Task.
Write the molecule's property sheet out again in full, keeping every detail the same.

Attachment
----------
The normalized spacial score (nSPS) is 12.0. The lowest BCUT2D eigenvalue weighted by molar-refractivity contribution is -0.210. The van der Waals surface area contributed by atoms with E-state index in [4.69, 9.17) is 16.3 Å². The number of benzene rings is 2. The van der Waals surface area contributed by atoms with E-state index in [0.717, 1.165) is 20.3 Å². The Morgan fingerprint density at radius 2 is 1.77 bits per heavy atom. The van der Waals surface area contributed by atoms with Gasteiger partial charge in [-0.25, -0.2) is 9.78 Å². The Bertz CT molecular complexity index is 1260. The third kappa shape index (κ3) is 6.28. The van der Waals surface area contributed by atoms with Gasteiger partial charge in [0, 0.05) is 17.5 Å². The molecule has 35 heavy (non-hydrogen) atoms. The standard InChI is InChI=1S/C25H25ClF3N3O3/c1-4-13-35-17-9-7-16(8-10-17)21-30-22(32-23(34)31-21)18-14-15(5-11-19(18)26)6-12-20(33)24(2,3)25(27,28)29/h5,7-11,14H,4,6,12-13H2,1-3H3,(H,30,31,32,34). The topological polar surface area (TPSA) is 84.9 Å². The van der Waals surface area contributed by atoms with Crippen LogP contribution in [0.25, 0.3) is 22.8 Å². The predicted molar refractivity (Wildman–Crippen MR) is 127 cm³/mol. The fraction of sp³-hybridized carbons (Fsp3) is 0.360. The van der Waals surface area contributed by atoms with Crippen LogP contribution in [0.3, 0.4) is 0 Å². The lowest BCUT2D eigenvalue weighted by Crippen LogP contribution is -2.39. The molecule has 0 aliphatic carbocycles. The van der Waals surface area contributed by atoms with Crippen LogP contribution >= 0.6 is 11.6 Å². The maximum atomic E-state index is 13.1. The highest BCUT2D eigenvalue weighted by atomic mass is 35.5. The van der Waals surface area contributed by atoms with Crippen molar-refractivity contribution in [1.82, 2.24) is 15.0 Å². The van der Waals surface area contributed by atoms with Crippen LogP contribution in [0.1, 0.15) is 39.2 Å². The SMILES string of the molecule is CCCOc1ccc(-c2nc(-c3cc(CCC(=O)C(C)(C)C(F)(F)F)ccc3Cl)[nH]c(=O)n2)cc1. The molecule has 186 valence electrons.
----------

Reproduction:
The normalized spacial score (nSPS) is 12.0. The lowest BCUT2D eigenvalue weighted by molar-refractivity contribution is -0.210. The van der Waals surface area contributed by atoms with E-state index in [4.69, 9.17) is 16.3 Å². The number of benzene rings is 2. The van der Waals surface area contributed by atoms with E-state index in [0.717, 1.165) is 20.3 Å². The Morgan fingerprint density at radius 2 is 1.77 bits per heavy atom. The van der Waals surface area contributed by atoms with Gasteiger partial charge in [-0.25, -0.2) is 9.78 Å². The Bertz CT molecular complexity index is 1260. The third kappa shape index (κ3) is 6.28. The van der Waals surface area contributed by atoms with Gasteiger partial charge in [0, 0.05) is 17.5 Å². The molecule has 35 heavy (non-hydrogen) atoms. The standard InChI is InChI=1S/C25H25ClF3N3O3/c1-4-13-35-17-9-7-16(8-10-17)21-30-22(32-23(34)31-21)18-14-15(5-11-19(18)26)6-12-20(33)24(2,3)25(27,28)29/h5,7-11,14H,4,6,12-13H2,1-3H3,(H,30,31,32,34). The topological polar surface area (TPSA) is 84.9 Å². The van der Waals surface area contributed by atoms with Crippen LogP contribution in [0.25, 0.3) is 22.8 Å². The predicted molar refractivity (Wildman–Crippen MR) is 127 cm³/mol. The fraction of sp³-hybridized carbons (Fsp3) is 0.360. The van der Waals surface area contributed by atoms with Crippen LogP contribution in [0.3, 0.4) is 0 Å². The lowest BCUT2D eigenvalue weighted by Crippen LogP contribution is -2.39. The molecule has 0 aliphatic carbocycles. The van der Waals surface area contributed by atoms with Crippen LogP contribution >= 0.6 is 11.6 Å². The maximum atomic E-state index is 13.1. The highest BCUT2D eigenvalue weighted by atomic mass is 35.5. The van der Waals surface area contributed by atoms with Crippen molar-refractivity contribution in [1.82, 2.24) is 15.0 Å². The van der Waals surface area contributed by atoms with Crippen LogP contribution in [0.1, 0.15) is 39.2 Å². The SMILES string of the molecule is CCCOc1ccc(-c2nc(-c3cc(CCC(=O)C(C)(C)C(F)(F)F)ccc3Cl)[nH]c(=O)n2)cc1. The molecule has 186 valence electrons.